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African Journalists Complain About Freedom of Expression on Radio - 2004-01-07


Journalists in West and Central Africa are complaining that authorities are blocking freedom of expression on radio stations.

Music, state news and religious sermons are about all listeners can get on the radio in most countries in the region. In most countries it is either impossible or extremely expensive for radio station owners, to get a license to broadcast independent news.

In a few countries, where laws have been passed to liberalize the radio and television sector, such as Chad and Cameroon, freedom of expression on the radio usually ends when elections are approaching.

A dozen radio stations were simultaneously shut down in opposition strongholds in western Cameroon on December 31. Presidential elections are scheduled for October.

In Chad, the main independent radio station - Radio Liberte - has been shut down several times in recent years after exposing alleged human rights abuses by the government during campaigning for general elections.

The African investigator for the French-based group Reporters without Borders, Jean-Francois Julliard, is not surprised. He says authorities are afraid of local radio news because, he says, they realize it can have a greater impact than any other source of information in a region where most people can't read or can't afford to buy newspapers.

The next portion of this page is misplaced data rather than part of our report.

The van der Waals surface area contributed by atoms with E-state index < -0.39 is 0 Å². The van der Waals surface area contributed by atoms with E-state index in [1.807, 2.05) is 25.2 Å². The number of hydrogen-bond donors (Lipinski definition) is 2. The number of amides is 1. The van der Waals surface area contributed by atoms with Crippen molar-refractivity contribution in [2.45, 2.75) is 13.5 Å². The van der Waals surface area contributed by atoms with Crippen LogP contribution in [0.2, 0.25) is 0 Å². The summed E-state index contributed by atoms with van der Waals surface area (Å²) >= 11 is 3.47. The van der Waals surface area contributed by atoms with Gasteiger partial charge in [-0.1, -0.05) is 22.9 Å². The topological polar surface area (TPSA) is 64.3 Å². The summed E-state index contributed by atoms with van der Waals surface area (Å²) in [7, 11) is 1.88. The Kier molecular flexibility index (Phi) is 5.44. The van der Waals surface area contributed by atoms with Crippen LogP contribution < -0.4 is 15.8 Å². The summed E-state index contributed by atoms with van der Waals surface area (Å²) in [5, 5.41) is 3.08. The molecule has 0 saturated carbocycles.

"There have been private radios and TV stations for only two or three years," he said. "So I think the authorities don't know how to react in front of this new situation and maybe they used some very hard method and a very strong censorship for these radios. And you can [only] be free as a journalist when you speak of non-sensitive issues."

Officials reached in Cameroon and Chad for this report refused to be interviewed.

The main reason given for the closures of the radio stations has been missing paperwork required to get or keep a license.

Journalist Pius Njawe says he was ready to start operating a new station, Radio Freedom, in Cameroon's largest city, Douala, last May. But police prevented his staff from going on the air.

Mr. Njawe says he had applied for a license but received no response, and he says in that situation the law allows him to operate for six months while he waits for the government's answer.

He says he still hopes his radio station can start broadcasting soon, because he says it could ensure a better election.

"Cameroonian people are still waiting for Freedom FM because they believe in what we can say and they believe that with radios like Freedom FM we can help to go through a free, fair and transparent election in Cameroon," said Pius Njawe.

Mr. Njawe says some listeners have access to international broadcasts, but he says people prefer local news presented by local broadcasters.

Internet-based media are also trying to get around government restrictions in the region, but their web sites are only accessible to the elite, who can afford computers and Internet connections.

In the meantime, Mr. Njawe continues to publish a newspaper. He feels frustrated though, saying its scope is limited and that a radio station would help improve the lives of many more people.